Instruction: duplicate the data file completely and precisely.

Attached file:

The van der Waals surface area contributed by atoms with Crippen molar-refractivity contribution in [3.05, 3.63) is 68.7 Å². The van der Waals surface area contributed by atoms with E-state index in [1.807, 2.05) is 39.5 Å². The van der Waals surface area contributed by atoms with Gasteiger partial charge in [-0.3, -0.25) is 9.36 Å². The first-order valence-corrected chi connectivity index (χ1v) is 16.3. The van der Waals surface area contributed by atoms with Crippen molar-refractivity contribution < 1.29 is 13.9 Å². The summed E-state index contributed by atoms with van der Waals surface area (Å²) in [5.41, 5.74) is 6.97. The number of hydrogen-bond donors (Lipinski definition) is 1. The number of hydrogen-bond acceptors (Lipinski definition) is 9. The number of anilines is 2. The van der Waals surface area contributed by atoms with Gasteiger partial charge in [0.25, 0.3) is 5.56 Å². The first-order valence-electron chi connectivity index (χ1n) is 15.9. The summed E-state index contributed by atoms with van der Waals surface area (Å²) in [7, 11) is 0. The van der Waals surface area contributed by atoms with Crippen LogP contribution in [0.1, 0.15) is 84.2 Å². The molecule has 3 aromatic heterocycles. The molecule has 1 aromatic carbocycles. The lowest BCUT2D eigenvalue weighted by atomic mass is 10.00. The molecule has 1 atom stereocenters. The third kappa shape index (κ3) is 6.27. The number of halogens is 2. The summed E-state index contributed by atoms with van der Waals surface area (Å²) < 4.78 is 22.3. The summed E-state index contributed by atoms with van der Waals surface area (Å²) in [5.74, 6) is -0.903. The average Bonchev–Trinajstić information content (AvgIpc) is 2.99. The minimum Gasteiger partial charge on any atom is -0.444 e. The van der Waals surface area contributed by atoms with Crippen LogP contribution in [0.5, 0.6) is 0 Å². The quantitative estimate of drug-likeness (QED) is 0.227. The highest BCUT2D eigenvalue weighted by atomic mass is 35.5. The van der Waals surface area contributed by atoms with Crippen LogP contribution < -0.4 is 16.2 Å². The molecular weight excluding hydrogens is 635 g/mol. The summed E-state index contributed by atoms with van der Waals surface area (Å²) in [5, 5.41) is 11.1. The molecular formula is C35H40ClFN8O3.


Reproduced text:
The van der Waals surface area contributed by atoms with Crippen molar-refractivity contribution in [3.05, 3.63) is 68.7 Å². The van der Waals surface area contributed by atoms with E-state index in [1.807, 2.05) is 39.5 Å². The van der Waals surface area contributed by atoms with Gasteiger partial charge in [-0.3, -0.25) is 9.36 Å². The first-order valence-corrected chi connectivity index (χ1v) is 16.3. The van der Waals surface area contributed by atoms with Crippen molar-refractivity contribution < 1.29 is 13.9 Å². The summed E-state index contributed by atoms with van der Waals surface area (Å²) in [5.41, 5.74) is 6.97. The number of hydrogen-bond donors (Lipinski definition) is 1. The number of hydrogen-bond acceptors (Lipinski definition) is 9. The number of anilines is 2. The van der Waals surface area contributed by atoms with Gasteiger partial charge in [0.25, 0.3) is 5.56 Å². The first-order valence-electron chi connectivity index (χ1n) is 15.9. The summed E-state index contributed by atoms with van der Waals surface area (Å²) in [7, 11) is 0. The van der Waals surface area contributed by atoms with Crippen LogP contribution in [0.1, 0.15) is 84.2 Å². The molecule has 3 aromatic heterocycles. The molecule has 1 aromatic carbocycles. The lowest BCUT2D eigenvalue weighted by atomic mass is 10.00. The molecule has 1 atom stereocenters. The third kappa shape index (κ3) is 6.27. The number of halogens is 2. The summed E-state index contributed by atoms with van der Waals surface area (Å²) < 4.78 is 22.3. The summed E-state index contributed by atoms with van der Waals surface area (Å²) in [5.74, 6) is -0.903. The average Bonchev–Trinajstić information content (AvgIpc) is 2.99. The minimum Gasteiger partial charge on any atom is -0.444 e. The van der Waals surface area contributed by atoms with Crippen LogP contribution in [0.5, 0.6) is 0 Å². The quantitative estimate of drug-likeness (QED) is 0.227. The highest BCUT2D eigenvalue weighted by atomic mass is 35.5. The van der Waals surface area contributed by atoms with Crippen LogP contribution < -0.4 is 16.2 Å². The molecular weight excluding hydrogens is 635 g/mol. The summed E-state index contributed by atoms with van der Waals surface area (Å²) in [5, 5.41) is 11.1. The molecular formula is C35H40ClFN8O3.